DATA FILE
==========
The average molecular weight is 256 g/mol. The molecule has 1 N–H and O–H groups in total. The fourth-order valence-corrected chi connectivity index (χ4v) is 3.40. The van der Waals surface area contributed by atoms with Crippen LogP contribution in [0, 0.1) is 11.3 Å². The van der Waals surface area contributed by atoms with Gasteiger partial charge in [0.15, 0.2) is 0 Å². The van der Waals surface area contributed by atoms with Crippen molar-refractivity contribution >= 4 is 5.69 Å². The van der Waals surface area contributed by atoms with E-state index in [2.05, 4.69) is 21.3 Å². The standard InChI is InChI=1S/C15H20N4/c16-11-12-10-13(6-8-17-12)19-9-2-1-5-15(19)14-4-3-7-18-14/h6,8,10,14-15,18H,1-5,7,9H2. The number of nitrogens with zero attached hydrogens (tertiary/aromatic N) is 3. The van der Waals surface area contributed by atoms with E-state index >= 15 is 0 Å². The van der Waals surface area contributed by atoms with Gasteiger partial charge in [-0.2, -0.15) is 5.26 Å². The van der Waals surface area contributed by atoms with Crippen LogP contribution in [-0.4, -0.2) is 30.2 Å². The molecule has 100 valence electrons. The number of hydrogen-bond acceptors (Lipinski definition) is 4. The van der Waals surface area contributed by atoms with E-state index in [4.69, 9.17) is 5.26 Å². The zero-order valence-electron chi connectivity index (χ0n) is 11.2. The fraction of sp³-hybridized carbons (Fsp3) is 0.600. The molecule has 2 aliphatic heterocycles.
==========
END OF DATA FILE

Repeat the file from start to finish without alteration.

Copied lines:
The average molecular weight is 256 g/mol. The molecule has 1 N–H and O–H groups in total. The fourth-order valence-corrected chi connectivity index (χ4v) is 3.40. The van der Waals surface area contributed by atoms with Crippen LogP contribution in [0, 0.1) is 11.3 Å². The van der Waals surface area contributed by atoms with Gasteiger partial charge in [0.15, 0.2) is 0 Å². The van der Waals surface area contributed by atoms with Crippen molar-refractivity contribution >= 4 is 5.69 Å². The van der Waals surface area contributed by atoms with E-state index in [2.05, 4.69) is 21.3 Å². The standard InChI is InChI=1S/C15H20N4/c16-11-12-10-13(6-8-17-12)19-9-2-1-5-15(19)14-4-3-7-18-14/h6,8,10,14-15,18H,1-5,7,9H2. The number of nitrogens with zero attached hydrogens (tertiary/aromatic N) is 3. The van der Waals surface area contributed by atoms with E-state index >= 15 is 0 Å². The van der Waals surface area contributed by atoms with Gasteiger partial charge in [-0.2, -0.15) is 5.26 Å². The van der Waals surface area contributed by atoms with Crippen LogP contribution in [-0.4, -0.2) is 30.2 Å². The molecule has 100 valence electrons. The number of hydrogen-bond acceptors (Lipinski definition) is 4. The van der Waals surface area contributed by atoms with E-state index in [4.69, 9.17) is 5.26 Å². The zero-order valence-electron chi connectivity index (χ0n) is 11.2. The fraction of sp³-hybridized carbons (Fsp3) is 0.600. The molecule has 2 aliphatic heterocycles.